While Apple has steadfastly refused to help the FBI unlock two iPhones of Florida gunman Mohammed Saeed Alshamrani, the company has admitted that it handed over a large amount of data from the suspect, including a backup of his iCloud, to the FBI,media reported. This is possible because while iCloud backups are encrypted, Apple holds the master key.
In response, a Reuters report earlier this week said Apple had planned to launch an end-to-end encrypted iCloud backup years ago, but chose to give up under intense pressure from the FBI. The FBI told Apple that full encryption of iCloud backups would be a serious “damage investigation,” the report said.
Some, however, began to question the veracity of the original report. John Gruber, for example, is keen to point out that Apple has no reason to stop its comprehensive encryption program for iCloud backups in the first place. Encrypting iCloud backups is perfectly legal. There is also no evidence that the FBI reached out to Apple and warned them not to implement its planned encryption scheme. Even if this does occur during security-related communications, Apple is under no obligation to comply.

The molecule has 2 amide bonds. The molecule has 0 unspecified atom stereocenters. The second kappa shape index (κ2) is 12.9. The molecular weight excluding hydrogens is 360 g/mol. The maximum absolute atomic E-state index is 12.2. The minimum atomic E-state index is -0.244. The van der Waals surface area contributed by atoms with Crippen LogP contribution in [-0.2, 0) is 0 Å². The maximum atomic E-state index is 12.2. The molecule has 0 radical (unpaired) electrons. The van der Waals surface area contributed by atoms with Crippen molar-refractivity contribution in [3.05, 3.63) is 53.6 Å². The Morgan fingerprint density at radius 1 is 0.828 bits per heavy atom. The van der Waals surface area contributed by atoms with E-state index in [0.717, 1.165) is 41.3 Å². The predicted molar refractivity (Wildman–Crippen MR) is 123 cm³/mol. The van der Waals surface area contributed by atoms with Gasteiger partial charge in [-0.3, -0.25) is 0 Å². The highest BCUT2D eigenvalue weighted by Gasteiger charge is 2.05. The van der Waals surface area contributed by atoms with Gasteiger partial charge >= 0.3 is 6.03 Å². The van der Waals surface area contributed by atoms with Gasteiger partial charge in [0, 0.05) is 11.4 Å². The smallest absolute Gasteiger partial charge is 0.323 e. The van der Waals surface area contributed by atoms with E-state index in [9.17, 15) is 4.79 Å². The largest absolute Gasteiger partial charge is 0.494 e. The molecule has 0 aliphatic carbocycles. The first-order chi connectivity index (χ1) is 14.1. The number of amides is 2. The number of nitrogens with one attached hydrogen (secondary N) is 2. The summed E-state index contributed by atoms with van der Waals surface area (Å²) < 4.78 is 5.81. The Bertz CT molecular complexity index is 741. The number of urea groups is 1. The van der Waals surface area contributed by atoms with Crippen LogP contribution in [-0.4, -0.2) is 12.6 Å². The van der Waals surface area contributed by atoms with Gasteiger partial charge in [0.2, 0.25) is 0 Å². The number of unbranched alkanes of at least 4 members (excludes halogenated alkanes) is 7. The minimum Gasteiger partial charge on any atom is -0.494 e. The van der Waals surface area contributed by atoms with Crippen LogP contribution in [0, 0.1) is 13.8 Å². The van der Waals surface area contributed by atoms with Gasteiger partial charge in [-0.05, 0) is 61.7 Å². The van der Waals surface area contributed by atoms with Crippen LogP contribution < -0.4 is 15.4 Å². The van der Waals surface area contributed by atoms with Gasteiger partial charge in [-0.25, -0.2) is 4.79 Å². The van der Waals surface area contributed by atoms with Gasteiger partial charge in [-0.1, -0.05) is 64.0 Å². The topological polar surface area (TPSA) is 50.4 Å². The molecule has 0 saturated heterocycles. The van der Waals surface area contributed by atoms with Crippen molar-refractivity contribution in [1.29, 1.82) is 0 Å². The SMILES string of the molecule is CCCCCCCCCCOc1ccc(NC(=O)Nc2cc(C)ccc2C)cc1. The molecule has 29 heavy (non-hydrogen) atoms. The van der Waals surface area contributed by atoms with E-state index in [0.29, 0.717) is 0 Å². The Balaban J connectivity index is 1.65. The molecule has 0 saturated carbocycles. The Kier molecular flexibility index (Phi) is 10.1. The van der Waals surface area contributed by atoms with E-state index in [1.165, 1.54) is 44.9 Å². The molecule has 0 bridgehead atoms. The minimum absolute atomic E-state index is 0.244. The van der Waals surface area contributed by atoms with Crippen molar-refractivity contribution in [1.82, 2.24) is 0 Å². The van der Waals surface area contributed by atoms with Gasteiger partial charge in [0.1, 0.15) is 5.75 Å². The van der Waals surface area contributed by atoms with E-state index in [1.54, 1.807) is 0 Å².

All in all, it’s hard to figure out exactly what makes an impact. While Apple’s decision to unencrypt end-to-end iCloud may have been made by the FBI, it is equally reasonable that Apple’s decision is based on protecting users who really need to access data from iCloud backup.
Tim Cook said so in a 2018 interview, saying Apple may no longer have the iCloud master key in the future.